• In fact, Christ calls us to give up our freedoms when they hurt others or might cause someone else to stumble. It's one thing to stand up for the rights of others, for their benefit. Christianity has nothing to do with standing up for my rights and freedoms.
  • "We are perplexed, but not in despair."
B. There were the "conservatives" at Galatia.
  • After Paul founded the churches at Galatia, Christian missionaries came and tried to correct Paul's teaching that they did not have to become Jews.
  • They are insisting on following the Bible (as they interpreted it). Get circumcised. Follow the Law. Don't eat the wrong things. Don't touch the wrong things.  Don't eat with the wrong people.
  • They really ticked him off. They were messing up the churches he founded. He doesn't consider them to be real Christians (although Luke may have--Acts 15:1).
  • They no doubt felt the same, considered him a filthy liberal, a heretic. "He eats with the wrong people." "He teaches Jews not to keep the Law." "He encourages people to sin."
  • This is the flavor of people that constantly is getting him in trouble with the Romans as he conducts his mission across the Mediterranean. Eventually, they will get him arrested in Jerusalem. 
  • There are right and wrong answers. It wasn't clear at the time. Paul is in the New Testament. In hindsight, we know he was right. At the time, we have to endure our opposition. 
  • "Pressed down, but not crushed"

III. We may face doubts from inside.

  • Paul did--should I have sent that letter to the Corinthians? "Fights on the outside; fears on the inside" (2 Cor. 7:5). Paul's not usually someone to have self-doubts. But even a Paul can get to that point.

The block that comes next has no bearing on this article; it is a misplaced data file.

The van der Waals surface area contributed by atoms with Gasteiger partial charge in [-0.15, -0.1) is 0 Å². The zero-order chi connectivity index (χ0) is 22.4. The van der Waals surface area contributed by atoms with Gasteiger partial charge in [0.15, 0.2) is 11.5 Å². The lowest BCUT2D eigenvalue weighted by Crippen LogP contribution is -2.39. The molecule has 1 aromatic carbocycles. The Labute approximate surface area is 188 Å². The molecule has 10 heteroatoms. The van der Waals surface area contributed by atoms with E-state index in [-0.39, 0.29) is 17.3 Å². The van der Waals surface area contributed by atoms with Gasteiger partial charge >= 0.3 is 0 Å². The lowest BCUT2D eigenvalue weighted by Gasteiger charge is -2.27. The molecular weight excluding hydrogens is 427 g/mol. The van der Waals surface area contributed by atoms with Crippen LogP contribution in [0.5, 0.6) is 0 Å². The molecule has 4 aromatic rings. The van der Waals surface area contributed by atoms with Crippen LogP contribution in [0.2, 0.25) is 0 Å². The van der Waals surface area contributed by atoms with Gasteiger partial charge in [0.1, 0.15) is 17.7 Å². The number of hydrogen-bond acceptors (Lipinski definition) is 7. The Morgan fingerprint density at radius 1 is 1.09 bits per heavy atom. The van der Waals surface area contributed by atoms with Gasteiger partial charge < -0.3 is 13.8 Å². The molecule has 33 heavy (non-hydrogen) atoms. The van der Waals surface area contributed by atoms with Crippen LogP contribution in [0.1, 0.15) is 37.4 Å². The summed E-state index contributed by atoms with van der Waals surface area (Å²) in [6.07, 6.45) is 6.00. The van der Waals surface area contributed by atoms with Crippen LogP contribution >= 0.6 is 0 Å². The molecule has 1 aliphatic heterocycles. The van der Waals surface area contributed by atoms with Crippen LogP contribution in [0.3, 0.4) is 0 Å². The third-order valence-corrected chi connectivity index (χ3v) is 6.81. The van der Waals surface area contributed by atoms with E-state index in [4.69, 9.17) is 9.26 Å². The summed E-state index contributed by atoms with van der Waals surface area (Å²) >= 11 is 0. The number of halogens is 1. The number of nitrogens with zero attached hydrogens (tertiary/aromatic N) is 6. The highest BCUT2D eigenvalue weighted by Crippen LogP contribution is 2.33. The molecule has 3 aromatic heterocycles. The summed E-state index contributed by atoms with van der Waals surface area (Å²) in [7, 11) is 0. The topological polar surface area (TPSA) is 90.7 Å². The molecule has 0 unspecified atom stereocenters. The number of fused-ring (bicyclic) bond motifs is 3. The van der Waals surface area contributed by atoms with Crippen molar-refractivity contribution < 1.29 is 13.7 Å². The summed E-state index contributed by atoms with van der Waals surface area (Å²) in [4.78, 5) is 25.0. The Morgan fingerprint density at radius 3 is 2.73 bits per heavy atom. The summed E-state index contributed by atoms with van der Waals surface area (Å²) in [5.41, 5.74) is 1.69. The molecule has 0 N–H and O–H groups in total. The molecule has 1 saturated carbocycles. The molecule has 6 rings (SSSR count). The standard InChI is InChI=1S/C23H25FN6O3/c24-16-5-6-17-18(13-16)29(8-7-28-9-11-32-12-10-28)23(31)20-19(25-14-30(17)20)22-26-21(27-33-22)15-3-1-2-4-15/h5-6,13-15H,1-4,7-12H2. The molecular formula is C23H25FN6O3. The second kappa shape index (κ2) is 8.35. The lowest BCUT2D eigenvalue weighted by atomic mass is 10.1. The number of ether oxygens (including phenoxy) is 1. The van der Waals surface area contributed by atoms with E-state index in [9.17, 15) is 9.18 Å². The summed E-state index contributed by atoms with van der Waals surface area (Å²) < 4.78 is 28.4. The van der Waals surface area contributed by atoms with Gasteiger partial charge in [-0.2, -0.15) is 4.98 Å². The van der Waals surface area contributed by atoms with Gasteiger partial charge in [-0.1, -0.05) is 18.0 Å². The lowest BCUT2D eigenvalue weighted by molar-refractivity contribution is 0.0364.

• Romans 15:23 -- Paul probably leaves the east with deeply mixed feelings. 

IV. A cruciform attitude

  • One that looks at ourselves as living a life like Christ. We are crucified with Christ. We will rise with Christ.
  • Read 2 Corinthians 4:7-11, 14, 16-18

Saturday, January 23, 2021

Bob Black's How Firm a Foundation

I want to keep a record of books as I read them this year. I am an alumnus of Southern Wesleyan University (then Central Wesleyan College). I found out last year that Bob Black, one of my college professors, wrote a history of SWU for its centennial in 2006. It's not available on Amazon or anywhere, but I found one on eBay.

It's really well written. These sorts of histories are usually pretty boring, but Bob did a spectacular job. I don't plan to post any notes, but I did read it over the Christmas break and finished it last week. Lots of back and forth between Houghton and Marion College and Central in the early days. 

There are a few books like this one of the Wesleyan colleges. In a world of self-publishing, none of them need to be out of print.

Sunday, January 10, 2021

Book Review: Victor Frankl's Man's Search for Meaning

I have been reading some oldies with my daughter. I don't expect to reach my goal of a book a week, but I did succeed this past week. I must have gotten my copy of Victor Frankl's Man's Search for Meaning in some used book store in the late 80s. It's a 1962 edition, and one of its previous owners read it in 1985. 

Without taking the time to do a full review, here are some of the things I underlined. First, the book is divided into two parts. The first part and the bulk of the book gives Frankl's reflections on his time in four concentration camps. Then the shorter second part gives a taste of his approach to psychology--logotherapy.